Whether you trace the roots of rugby back to the handball games played by the Romans at forts like Caerleon and Caerwent, the rough and tumble game of Normandy known as 'La Soule', the Cornish game of 'Hurling' dating back to the Bronze Age or the inter-village 'Cnappan' battles found in Pembrokeshire in the 17th century, there is no denying the game is a vital ingredient in the life-blood of the Welsh nation.
The game was introduced to Wales at Lampeter College in the mid-nineteenth century using the Rugby School rules. In September, 1875 the South Wales Football Union was created in Brecon 'with the intention of playing matches with the principal clubs in the West of England and the neighbourhood - the rugby rules will be the adopted code'.
But it was the selection of the first official Welsh team by the remarkable Richard Mullock to face England at Mr Richardson's Field, Blackheath on 19th February 1881, that hastened the formation of what we now know as the Welsh Rugby Union.
The WRU have been the guardians of Wales's national sport since 1881. A group of 11 clubs - Swansea, Lampeter, Llandeilo, Cardiff, Newport, Llanelli, Merthyr, Llandovery, Brecon, Pontypool and Bangor - came together at the Castle Hotel, Neath on 12th March 1881, to form the Welsh Rugby Football Union. It was a meeting that took place on the same day that Cardiff beat Llanelli in the fourth South Wales Challenge Cup Final in Neath.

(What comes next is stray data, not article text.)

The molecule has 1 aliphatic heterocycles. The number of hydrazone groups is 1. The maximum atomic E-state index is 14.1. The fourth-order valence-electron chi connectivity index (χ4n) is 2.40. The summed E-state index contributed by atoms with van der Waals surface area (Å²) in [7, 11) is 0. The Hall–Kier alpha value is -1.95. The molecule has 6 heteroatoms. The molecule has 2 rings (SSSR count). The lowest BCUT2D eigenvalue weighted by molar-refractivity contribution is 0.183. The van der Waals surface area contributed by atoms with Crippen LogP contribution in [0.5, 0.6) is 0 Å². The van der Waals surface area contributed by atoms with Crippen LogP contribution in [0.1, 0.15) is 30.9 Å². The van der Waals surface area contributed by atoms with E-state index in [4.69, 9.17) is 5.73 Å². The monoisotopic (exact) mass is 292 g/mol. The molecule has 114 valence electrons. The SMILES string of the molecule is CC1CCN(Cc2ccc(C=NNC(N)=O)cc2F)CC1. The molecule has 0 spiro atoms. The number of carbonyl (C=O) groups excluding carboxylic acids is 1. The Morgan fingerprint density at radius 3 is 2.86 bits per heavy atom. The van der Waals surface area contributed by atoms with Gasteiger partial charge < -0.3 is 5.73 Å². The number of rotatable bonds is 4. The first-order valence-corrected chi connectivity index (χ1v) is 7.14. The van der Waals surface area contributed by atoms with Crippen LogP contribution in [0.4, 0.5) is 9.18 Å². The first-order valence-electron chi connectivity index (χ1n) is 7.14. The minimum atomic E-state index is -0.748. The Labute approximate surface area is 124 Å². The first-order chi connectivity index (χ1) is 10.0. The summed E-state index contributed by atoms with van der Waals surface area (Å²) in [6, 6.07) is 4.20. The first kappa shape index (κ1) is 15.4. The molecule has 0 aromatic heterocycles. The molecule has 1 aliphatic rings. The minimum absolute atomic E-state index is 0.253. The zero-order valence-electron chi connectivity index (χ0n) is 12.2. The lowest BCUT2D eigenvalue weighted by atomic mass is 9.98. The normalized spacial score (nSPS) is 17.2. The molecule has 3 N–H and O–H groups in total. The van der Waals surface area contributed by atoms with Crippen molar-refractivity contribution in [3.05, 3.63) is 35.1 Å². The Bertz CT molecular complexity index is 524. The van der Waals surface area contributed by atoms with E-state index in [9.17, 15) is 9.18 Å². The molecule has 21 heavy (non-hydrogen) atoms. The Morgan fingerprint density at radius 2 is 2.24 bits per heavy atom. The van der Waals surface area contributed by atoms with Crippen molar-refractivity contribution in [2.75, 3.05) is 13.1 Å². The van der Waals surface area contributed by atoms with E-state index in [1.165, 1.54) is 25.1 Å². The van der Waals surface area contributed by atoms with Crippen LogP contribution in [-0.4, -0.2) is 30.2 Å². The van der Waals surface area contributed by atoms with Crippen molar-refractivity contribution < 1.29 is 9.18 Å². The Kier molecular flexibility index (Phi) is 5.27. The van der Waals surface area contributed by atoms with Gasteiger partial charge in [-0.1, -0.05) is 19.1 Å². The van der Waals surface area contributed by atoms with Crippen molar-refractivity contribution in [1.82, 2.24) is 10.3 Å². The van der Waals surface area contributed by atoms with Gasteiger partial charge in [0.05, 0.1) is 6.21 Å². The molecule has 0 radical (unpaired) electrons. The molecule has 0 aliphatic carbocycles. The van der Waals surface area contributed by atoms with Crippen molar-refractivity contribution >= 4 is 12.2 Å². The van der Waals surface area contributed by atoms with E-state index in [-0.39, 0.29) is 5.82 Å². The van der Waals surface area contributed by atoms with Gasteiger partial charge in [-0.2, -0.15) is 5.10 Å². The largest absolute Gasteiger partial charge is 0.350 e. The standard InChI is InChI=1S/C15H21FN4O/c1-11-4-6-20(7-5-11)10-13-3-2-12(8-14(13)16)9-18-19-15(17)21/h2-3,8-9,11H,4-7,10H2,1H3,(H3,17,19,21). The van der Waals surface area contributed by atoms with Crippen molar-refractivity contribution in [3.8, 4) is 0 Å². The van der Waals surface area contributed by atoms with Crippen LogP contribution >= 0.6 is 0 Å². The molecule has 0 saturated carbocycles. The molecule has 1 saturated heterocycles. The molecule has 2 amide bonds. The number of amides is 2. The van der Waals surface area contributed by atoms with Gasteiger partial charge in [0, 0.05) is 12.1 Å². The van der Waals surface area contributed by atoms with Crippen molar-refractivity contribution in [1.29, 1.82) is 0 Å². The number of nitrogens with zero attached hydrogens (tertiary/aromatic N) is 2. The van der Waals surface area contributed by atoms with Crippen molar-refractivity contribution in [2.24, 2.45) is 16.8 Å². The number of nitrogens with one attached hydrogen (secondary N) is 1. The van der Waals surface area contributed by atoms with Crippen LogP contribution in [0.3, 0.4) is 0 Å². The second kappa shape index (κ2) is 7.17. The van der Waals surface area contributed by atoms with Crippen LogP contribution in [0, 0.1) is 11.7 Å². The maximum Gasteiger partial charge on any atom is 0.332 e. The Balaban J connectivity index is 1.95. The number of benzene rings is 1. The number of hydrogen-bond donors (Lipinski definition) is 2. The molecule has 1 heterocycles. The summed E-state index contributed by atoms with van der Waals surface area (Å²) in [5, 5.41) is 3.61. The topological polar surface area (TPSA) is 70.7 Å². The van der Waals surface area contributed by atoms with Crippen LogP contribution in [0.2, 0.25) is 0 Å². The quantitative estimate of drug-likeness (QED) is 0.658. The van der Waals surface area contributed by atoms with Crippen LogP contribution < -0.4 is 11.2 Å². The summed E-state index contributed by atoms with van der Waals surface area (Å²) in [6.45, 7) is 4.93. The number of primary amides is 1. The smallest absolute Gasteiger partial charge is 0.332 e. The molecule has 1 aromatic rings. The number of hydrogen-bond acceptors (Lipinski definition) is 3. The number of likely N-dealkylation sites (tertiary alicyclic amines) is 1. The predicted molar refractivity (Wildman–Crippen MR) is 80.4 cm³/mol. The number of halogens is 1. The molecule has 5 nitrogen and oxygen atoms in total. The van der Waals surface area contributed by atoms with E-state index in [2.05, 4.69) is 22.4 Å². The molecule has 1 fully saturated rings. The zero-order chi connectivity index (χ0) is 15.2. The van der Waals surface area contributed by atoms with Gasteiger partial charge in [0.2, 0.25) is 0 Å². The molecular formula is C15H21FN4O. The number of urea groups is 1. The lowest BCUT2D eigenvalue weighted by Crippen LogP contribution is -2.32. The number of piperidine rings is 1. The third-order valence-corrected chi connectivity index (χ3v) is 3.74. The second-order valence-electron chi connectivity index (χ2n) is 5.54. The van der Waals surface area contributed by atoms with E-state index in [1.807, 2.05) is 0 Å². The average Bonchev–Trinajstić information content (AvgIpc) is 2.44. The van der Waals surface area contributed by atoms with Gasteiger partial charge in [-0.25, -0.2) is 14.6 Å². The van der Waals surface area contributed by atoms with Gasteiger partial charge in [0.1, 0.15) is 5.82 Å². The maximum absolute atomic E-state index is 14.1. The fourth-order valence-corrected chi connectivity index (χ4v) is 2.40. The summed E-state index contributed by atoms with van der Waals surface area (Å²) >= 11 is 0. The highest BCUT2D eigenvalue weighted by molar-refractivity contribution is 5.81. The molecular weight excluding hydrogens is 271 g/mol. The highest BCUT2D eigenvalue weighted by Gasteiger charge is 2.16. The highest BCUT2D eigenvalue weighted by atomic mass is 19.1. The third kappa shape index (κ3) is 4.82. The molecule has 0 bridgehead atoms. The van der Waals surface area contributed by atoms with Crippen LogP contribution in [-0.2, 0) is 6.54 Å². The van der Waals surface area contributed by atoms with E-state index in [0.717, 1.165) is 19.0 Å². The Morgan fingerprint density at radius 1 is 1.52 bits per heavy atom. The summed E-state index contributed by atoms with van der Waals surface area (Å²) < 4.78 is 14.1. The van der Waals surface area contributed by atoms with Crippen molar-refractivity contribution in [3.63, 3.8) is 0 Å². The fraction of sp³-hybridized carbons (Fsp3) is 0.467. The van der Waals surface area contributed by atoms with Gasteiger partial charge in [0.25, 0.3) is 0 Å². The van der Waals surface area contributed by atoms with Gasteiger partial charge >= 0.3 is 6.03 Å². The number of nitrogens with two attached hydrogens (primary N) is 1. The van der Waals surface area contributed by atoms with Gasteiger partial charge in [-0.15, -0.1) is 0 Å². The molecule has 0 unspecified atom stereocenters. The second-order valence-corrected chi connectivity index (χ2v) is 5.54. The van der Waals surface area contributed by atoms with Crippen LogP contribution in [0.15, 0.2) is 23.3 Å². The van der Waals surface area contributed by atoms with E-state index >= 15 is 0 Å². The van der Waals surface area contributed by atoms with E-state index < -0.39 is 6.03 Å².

In the modern era, the WRU as a business blends the traditional with the modern; with over 125 years of rugby tradition and heritage behind us. The benefits of the restructure of professional rugby have reaped huge rewards since 2003 with three Six Nations Grand Slams, in 2005, 2008 and 2012, and a fourth championship title in 2013. The Wales Sevens team won the Rugby World Cup Sevens title in Dubai in 2009 and there was also a semi-final place at the 2011 Rugby World Cup which helped turn this period into a third Golden Era for Welsh rugby. Further successes at age grade level, led by Wales Under 20 reaching the World Junior Championships final in 2013, have ensured a conveyor belt of talent has been delivered to the Regions and senior Welsh squad and the Wales Sevens side, as one of the core teams on the IRB World Sevens circuit, continue to provide great exposure for burgeoning young talent on a global stage.
The sights and sounds of the 2005, 2008 and 2012 Grand Slams will never be forgotten, and the scenes at the end of the record breaking victory over England (30-3) that made it back-to-back Six Nations titles for the first time 34 years in 2013, proved once again that nothing excites and unites a nation in equal measure than Welsh rugby played at its best.
Welsh rugby has a glittering past, an exciting present and a wonderful future.